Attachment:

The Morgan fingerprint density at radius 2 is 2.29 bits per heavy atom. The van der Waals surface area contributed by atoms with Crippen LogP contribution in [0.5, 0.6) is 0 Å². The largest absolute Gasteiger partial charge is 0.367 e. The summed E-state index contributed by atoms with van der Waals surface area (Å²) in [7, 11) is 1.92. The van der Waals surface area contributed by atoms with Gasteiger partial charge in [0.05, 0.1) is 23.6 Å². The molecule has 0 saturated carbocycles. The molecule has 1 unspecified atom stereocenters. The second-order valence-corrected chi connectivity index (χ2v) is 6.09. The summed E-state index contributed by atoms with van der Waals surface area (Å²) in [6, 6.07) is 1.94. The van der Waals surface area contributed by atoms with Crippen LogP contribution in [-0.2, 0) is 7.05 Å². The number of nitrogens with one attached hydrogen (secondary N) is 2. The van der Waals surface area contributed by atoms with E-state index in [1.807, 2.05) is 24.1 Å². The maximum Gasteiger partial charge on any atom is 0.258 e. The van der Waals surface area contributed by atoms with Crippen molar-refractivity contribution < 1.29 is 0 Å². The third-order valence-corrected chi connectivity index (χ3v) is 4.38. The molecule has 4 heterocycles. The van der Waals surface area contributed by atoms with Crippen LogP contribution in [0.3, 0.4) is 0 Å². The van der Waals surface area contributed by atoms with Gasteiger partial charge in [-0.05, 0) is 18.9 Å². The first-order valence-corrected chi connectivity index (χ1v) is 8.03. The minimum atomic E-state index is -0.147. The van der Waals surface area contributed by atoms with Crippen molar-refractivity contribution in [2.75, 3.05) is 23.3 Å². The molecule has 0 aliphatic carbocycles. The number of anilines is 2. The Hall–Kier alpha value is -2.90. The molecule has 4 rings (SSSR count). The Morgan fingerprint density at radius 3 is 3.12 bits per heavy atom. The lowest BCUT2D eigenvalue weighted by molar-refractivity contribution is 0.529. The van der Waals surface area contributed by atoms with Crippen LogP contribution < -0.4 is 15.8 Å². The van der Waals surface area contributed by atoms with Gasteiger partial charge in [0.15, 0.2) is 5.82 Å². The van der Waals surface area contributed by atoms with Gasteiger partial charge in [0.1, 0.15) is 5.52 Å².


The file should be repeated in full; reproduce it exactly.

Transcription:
The Morgan fingerprint density at radius 2 is 2.29 bits per heavy atom. The van der Waals surface area contributed by atoms with Crippen LogP contribution in [0.5, 0.6) is 0 Å². The largest absolute Gasteiger partial charge is 0.367 e. The summed E-state index contributed by atoms with van der Waals surface area (Å²) in [7, 11) is 1.92. The van der Waals surface area contributed by atoms with Gasteiger partial charge in [0.05, 0.1) is 23.6 Å². The molecule has 0 saturated carbocycles. The molecule has 1 unspecified atom stereocenters. The second-order valence-corrected chi connectivity index (χ2v) is 6.09. The summed E-state index contributed by atoms with van der Waals surface area (Å²) in [6, 6.07) is 1.94. The van der Waals surface area contributed by atoms with Crippen LogP contribution in [-0.2, 0) is 7.05 Å². The number of nitrogens with one attached hydrogen (secondary N) is 2. The van der Waals surface area contributed by atoms with E-state index in [1.807, 2.05) is 24.1 Å². The maximum Gasteiger partial charge on any atom is 0.258 e. The van der Waals surface area contributed by atoms with Crippen molar-refractivity contribution < 1.29 is 0 Å². The third-order valence-corrected chi connectivity index (χ3v) is 4.38. The molecule has 4 heterocycles. The van der Waals surface area contributed by atoms with Crippen LogP contribution in [0.3, 0.4) is 0 Å². The van der Waals surface area contributed by atoms with Gasteiger partial charge in [-0.05, 0) is 18.9 Å². The first-order valence-corrected chi connectivity index (χ1v) is 8.03. The minimum atomic E-state index is -0.147. The van der Waals surface area contributed by atoms with Crippen molar-refractivity contribution in [2.75, 3.05) is 23.3 Å². The molecule has 0 aliphatic carbocycles. The number of anilines is 2. The Hall–Kier alpha value is -2.90. The molecule has 4 rings (SSSR count). The Morgan fingerprint density at radius 3 is 3.12 bits per heavy atom. The lowest BCUT2D eigenvalue weighted by molar-refractivity contribution is 0.529. The van der Waals surface area contributed by atoms with Crippen LogP contribution < -0.4 is 15.8 Å². The van der Waals surface area contributed by atoms with Gasteiger partial charge in [0.15, 0.2) is 5.82 Å². The van der Waals surface area contributed by atoms with Gasteiger partial charge in [0.1, 0.15) is 5.52 Å².